Even at moderate speeds, you achieve most of your steering by leaning the bike, not yanking on the handle bars. The amount of turn depends on how far you lean the bike. Crank it right over for tight radius turns. Conversely, big long sweeping turns require only minimal bike lean.
As you turn, nasty centrifugal forces conspire to flick you off your mount into the gorse bushes on the outside of the corner. Their strength depends on how fast you're travelling. So when you whip around a corner scary fast, you need to lean into it heaps (think about those crazies who race grand prix motor cycles around impossibly tight corners at ridiculous speeds). But because your velocity and the radius of the turn are rarely in perfect sync., you need to lean your bike and your body at different angles. Generally, this means leaning your bike into the turn and keeping your body slightly more upright.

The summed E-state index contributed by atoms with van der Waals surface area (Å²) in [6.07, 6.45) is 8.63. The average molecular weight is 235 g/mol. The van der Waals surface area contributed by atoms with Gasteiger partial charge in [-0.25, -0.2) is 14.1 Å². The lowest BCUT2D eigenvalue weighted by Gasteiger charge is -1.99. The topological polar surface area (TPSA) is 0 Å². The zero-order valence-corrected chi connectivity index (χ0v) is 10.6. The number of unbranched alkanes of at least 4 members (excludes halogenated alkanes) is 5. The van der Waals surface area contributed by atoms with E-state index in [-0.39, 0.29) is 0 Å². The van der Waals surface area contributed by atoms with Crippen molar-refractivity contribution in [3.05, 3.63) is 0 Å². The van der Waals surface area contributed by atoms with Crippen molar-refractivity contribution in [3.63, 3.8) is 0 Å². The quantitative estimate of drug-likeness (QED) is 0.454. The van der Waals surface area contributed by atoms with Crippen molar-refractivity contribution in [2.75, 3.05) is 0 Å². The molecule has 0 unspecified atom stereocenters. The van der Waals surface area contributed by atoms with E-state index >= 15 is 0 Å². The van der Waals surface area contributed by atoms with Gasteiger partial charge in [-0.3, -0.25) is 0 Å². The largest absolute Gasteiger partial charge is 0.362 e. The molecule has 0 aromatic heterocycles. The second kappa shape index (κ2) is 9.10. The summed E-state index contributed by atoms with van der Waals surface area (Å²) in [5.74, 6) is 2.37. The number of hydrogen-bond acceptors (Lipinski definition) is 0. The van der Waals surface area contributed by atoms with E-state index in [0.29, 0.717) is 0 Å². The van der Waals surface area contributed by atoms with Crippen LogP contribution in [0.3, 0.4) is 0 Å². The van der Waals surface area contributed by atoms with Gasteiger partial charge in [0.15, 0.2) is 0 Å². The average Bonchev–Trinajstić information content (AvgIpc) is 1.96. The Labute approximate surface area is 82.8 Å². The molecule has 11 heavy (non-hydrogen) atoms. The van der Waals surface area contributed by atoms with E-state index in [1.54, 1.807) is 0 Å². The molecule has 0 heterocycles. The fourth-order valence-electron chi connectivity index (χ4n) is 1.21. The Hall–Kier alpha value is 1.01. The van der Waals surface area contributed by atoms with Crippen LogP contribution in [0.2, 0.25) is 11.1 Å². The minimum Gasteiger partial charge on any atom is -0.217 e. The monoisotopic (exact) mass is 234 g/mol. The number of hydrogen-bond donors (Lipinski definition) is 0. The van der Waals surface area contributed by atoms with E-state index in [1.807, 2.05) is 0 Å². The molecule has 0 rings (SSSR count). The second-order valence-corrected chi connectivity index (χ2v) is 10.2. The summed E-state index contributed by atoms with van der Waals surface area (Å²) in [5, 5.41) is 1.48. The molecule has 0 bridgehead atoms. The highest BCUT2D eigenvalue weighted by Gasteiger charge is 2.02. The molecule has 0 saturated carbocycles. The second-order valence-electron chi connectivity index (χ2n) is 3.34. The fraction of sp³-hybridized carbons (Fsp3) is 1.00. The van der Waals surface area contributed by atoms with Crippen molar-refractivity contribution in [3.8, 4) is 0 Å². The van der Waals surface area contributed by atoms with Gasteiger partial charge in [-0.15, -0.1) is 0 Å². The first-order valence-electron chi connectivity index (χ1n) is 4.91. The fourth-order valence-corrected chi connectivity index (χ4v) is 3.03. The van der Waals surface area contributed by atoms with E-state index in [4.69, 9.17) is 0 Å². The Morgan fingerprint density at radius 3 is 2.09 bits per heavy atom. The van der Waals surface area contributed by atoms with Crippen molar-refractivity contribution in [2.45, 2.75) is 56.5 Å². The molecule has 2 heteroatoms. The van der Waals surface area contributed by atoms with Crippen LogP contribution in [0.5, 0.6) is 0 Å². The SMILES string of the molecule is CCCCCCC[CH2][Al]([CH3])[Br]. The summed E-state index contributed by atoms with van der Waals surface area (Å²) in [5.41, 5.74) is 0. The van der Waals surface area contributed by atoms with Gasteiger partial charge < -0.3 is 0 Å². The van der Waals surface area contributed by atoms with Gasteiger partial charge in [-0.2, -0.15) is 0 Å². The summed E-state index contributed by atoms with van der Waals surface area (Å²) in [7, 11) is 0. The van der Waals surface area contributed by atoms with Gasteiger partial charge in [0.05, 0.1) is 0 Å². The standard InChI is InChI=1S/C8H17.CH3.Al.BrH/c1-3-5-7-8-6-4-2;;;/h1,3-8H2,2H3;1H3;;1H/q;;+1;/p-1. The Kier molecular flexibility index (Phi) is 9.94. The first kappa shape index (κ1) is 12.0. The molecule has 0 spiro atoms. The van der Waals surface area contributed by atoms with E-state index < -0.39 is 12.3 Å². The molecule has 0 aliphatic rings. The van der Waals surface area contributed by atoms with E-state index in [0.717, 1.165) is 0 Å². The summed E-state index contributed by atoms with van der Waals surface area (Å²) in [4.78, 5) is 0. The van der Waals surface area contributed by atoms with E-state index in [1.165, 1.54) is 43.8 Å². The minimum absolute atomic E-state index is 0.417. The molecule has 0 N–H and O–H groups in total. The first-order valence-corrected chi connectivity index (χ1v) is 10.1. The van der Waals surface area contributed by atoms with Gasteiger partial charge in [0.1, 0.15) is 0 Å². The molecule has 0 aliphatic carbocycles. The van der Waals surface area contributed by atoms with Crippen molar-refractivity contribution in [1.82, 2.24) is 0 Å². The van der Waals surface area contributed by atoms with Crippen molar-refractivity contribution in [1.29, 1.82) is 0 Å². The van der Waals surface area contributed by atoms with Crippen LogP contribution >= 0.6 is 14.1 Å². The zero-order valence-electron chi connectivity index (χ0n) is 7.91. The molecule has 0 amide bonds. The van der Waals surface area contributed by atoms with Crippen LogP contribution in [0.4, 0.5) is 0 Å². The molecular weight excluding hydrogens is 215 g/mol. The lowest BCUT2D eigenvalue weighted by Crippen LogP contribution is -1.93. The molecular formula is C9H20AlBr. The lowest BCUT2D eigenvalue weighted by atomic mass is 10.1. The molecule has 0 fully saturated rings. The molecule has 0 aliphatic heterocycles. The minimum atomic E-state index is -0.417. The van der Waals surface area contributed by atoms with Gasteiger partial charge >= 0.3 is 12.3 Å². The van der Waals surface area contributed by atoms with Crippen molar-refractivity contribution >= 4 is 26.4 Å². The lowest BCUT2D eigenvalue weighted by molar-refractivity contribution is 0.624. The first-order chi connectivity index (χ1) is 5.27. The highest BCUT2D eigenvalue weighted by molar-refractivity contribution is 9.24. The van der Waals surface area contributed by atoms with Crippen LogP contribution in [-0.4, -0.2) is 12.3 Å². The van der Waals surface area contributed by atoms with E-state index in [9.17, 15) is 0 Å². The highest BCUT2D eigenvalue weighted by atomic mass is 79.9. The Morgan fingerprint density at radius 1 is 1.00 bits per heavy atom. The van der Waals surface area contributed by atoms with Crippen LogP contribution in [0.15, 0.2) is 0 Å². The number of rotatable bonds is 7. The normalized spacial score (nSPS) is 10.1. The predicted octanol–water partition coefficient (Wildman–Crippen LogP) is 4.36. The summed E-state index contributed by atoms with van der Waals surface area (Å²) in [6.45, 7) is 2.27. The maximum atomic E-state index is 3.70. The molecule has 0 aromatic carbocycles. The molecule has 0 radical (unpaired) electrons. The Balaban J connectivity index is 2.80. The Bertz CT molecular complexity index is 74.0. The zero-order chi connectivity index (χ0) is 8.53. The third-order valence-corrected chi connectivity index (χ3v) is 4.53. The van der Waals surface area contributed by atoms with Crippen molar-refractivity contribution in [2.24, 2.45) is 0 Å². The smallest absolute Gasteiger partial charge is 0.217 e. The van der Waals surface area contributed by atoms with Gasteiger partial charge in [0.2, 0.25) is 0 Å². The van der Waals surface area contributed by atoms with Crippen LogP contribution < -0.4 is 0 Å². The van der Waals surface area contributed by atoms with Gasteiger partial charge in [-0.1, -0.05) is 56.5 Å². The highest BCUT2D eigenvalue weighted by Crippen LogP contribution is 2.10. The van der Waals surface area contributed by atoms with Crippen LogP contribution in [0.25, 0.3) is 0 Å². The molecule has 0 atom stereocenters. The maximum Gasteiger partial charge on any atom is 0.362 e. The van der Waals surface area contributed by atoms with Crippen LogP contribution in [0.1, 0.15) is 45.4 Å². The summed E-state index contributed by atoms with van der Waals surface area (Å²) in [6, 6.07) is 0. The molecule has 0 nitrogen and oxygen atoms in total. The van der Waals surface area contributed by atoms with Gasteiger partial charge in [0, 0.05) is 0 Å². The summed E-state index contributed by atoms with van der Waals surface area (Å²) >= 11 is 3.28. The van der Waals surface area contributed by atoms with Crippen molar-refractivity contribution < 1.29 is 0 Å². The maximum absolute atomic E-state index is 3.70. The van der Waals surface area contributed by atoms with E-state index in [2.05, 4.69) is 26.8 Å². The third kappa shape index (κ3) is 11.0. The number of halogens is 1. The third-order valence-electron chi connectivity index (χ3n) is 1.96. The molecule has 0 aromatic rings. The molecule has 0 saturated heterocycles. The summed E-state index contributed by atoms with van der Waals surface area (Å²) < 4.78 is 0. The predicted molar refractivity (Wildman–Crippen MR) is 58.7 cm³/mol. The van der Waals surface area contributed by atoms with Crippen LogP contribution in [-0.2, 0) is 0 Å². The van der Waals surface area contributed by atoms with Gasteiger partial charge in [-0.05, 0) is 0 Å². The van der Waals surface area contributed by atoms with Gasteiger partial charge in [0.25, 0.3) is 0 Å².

To carve out an elegant turn you've gotta speak proper and maintain traction on the front wheel. Do this by subtly moving your weight forward in the turn. Try splaying your elbows - this forces you forward and lowers your centre of gravity. You should almost be able to feel the old knobblies biting in. Beware: overdoing this while hairing down steep hills can result in the big full frontal endo. You also want to keep your weight over the "contact patch", ie. where the tyres meet the dirt. So try to put more weight on your inside hand and on the outside pedal - which you (obviously) must have placed at the bottom of its stroke.
For optimal cornering it pays to enter the corner at the right speed. Before the corner you can brake hard while you're still travelling in a straight line, but often you're forced to take evasive action once you're well and truly in the corner. Try using the back brake to scrub off speed - the front brake will generally force you and your bike to suddenly part company.